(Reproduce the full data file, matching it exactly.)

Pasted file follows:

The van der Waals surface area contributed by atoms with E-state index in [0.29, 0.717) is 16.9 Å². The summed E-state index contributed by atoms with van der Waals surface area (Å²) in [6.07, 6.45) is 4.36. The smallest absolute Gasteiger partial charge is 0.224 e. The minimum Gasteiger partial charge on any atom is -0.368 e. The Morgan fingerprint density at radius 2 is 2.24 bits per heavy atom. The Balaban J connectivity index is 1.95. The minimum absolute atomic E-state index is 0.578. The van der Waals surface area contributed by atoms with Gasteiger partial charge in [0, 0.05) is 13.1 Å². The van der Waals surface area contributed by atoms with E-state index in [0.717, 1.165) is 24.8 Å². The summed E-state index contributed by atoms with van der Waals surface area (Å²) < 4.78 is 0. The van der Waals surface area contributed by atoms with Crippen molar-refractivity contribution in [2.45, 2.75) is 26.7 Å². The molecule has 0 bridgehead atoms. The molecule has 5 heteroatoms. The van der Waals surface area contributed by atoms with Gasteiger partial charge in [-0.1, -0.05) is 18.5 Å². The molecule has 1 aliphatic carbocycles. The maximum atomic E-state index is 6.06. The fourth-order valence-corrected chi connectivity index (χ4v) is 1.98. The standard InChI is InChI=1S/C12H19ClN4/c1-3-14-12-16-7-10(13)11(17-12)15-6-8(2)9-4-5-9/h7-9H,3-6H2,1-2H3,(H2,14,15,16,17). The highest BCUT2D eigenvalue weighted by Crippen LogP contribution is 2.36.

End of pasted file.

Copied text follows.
The van der Waals surface area contributed by atoms with E-state index in [0.29, 0.717) is 16.9 Å². The summed E-state index contributed by atoms with van der Waals surface area (Å²) in [6.07, 6.45) is 4.36. The smallest absolute Gasteiger partial charge is 0.224 e. The minimum Gasteiger partial charge on any atom is -0.368 e. The Morgan fingerprint density at radius 2 is 2.24 bits per heavy atom. The Balaban J connectivity index is 1.95. The minimum absolute atomic E-state index is 0.578. The van der Waals surface area contributed by atoms with Gasteiger partial charge in [0, 0.05) is 13.1 Å². The van der Waals surface area contributed by atoms with E-state index in [0.717, 1.165) is 24.8 Å². The summed E-state index contributed by atoms with van der Waals surface area (Å²) < 4.78 is 0. The van der Waals surface area contributed by atoms with Crippen molar-refractivity contribution in [2.45, 2.75) is 26.7 Å². The molecule has 0 bridgehead atoms. The molecule has 5 heteroatoms. The van der Waals surface area contributed by atoms with Gasteiger partial charge in [-0.1, -0.05) is 18.5 Å². The molecule has 1 aliphatic carbocycles. The maximum atomic E-state index is 6.06. The fourth-order valence-corrected chi connectivity index (χ4v) is 1.98. The standard InChI is InChI=1S/C12H19ClN4/c1-3-14-12-16-7-10(13)11(17-12)15-6-8(2)9-4-5-9/h7-9H,3-6H2,1-2H3,(H2,14,15,16,17). The highest BCUT2D eigenvalue weighted by Crippen LogP contribution is 2.36.